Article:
Despite federal efforts to decrease tobacco and e-cigarette use among teens, the issue remains prevalent in schools across the state.
According to a May 2019 Crow Wing Energized survey of 596 Brainerd High School and Brainerd Learning Center students, 37% of students surveyed admitted to trying cigarettes or e-cigarettes, while 8% said they had smoked cigarettes in the past 30 days before the survey, and 20% — or 1 in 5 students — said they smoked e-cigarettes in the same timeframe.
The most popular places for students to use cigarettes/e-cigarettes, the survey found, are home, parks, vehicles and school bathrooms.
Crow Wing Energized, a Crow Wing County and Essentia Health partnership aimed at improving health and wellness in the community, is working to combat the issue of vaping and tobacco use among middle and high school students after realizing the issue is on the rise.
The 2019 Minnesota Department of Health Student Survey showed a jump in students who use vaping products between 2016 and 2019. The percentage of eighth graders who reported to have vaped in the past 30 days jumped from 5.7% in 2016 to 11.1% in 2019 — a 95% increase. For ninth graders, the increase was from 9.3% to 16.3%, and juniors in high school who vaped jumped from 17.1% up to 26.4%, or more than a quarter of 11th graders.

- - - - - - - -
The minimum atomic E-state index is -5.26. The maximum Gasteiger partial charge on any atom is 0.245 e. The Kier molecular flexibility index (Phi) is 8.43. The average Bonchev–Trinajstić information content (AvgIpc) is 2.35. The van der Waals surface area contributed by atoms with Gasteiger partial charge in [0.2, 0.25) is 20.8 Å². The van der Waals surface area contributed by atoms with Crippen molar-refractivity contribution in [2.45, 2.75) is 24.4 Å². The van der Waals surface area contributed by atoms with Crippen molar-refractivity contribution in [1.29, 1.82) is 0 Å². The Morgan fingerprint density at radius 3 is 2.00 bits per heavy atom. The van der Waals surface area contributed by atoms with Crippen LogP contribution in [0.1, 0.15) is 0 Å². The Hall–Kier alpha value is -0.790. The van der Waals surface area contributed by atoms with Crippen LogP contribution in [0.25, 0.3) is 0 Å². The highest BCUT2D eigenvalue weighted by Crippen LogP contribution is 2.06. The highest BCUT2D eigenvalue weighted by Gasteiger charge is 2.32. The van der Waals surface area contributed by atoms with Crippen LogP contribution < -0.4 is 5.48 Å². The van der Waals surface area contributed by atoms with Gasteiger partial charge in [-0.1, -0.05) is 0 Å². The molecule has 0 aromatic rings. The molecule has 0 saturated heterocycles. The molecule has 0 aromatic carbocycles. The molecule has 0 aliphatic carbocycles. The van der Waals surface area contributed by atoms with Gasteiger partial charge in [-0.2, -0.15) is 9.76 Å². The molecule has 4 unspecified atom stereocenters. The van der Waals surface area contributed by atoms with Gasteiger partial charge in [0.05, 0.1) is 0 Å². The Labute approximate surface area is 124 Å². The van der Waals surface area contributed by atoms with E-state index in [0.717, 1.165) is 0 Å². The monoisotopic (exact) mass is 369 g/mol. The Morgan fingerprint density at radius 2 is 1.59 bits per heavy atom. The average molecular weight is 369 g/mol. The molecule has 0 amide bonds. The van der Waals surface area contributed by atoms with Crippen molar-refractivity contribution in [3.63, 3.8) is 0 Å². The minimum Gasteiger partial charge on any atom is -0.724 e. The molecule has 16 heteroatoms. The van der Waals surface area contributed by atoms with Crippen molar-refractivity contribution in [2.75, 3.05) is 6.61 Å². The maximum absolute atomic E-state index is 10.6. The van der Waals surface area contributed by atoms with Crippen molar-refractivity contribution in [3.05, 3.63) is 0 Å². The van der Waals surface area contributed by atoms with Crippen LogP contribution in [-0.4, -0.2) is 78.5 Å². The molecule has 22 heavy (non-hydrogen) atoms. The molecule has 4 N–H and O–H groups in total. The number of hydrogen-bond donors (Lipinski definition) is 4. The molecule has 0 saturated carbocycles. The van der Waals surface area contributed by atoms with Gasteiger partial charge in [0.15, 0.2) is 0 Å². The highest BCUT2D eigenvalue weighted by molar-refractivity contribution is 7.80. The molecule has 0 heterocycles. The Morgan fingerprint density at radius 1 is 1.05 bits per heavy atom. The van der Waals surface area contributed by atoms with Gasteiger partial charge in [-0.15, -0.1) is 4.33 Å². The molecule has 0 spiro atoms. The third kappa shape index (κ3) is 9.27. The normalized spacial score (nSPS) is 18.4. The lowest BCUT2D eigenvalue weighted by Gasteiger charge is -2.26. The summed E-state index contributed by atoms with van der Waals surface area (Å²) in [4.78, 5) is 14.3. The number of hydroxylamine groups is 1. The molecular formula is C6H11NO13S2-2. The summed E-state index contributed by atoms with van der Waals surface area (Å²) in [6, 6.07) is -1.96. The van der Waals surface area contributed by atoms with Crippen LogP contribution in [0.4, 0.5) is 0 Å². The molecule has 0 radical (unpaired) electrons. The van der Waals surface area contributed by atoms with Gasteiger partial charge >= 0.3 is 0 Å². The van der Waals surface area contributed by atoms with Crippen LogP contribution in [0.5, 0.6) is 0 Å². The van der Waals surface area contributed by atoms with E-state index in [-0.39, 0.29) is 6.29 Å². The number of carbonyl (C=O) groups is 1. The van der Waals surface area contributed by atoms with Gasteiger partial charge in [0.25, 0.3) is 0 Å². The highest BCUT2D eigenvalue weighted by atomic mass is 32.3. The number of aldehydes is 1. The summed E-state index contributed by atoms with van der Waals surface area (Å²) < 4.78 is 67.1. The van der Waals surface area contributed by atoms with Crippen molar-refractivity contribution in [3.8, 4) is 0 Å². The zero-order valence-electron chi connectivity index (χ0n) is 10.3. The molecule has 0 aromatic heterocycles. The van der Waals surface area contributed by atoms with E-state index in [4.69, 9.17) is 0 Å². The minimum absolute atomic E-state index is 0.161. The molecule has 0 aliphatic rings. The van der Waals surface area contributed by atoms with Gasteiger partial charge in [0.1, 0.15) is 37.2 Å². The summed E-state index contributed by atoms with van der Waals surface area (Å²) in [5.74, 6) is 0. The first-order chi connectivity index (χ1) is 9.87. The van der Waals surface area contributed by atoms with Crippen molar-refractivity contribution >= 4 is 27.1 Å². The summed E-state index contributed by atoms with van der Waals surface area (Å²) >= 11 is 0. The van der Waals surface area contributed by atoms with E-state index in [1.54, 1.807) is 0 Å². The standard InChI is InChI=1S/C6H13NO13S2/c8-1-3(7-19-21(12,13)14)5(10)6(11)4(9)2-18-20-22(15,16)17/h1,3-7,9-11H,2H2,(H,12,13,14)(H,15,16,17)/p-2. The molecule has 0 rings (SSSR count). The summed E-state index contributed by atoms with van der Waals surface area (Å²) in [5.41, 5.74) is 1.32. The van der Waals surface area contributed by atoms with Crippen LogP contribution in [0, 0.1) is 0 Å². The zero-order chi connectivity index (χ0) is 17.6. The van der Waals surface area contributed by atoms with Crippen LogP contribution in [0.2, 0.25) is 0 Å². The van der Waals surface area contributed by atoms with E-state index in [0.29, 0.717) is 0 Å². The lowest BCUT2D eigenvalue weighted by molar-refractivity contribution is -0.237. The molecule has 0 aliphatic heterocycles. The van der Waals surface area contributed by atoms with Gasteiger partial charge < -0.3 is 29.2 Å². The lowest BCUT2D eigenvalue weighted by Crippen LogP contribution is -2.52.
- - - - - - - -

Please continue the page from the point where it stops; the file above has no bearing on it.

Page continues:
Karen Johnson, Crow Wing Energized program director, and Jessica Williams, community health educator, discussed vaping during a Brainerd High School staff meeting Wednesday, Jan. 22, hoping to help staff members become more aware of what the vaping devices look like and why they’re so dangerous.
Originally marketed as harmless tools to help adults quit smoking, e-cigarettes — also known as e-cigs, e-hookahs, mods, vape pens, vapes, tank systems and electronic nicotine delivery systems — are battery-powered devices that deliver an aerosol by heating liquid that usually contains nicotine, flavorings and other chemicals, like THC (an intoxicating chemical found in marijuana). They can contain lead, volatile organic compounds and cancer-causing agents, according to the Centers for Disease Control and Prevention.
Users inhale the aerosol into their lungs.
Vaping liquids are available in many different flavors — like sweet or fruity flavors — to further appeal to teens and young people. More than 15,000 e-cigarette flavors are on the market in the U.S., Williams said. Federal legislation passed earlier this month banned certain flavors of cartridge-based nicotine devices — like Juul pods — in an effort to discourage kids from using them. The ban includes mint-, fruit- and dessert-flavored cartridges but does not apply to menthol or tobacco flavors. It also excludes open vaping systems, like vape pens, which require users to manually fill e-cigarettes with liquid.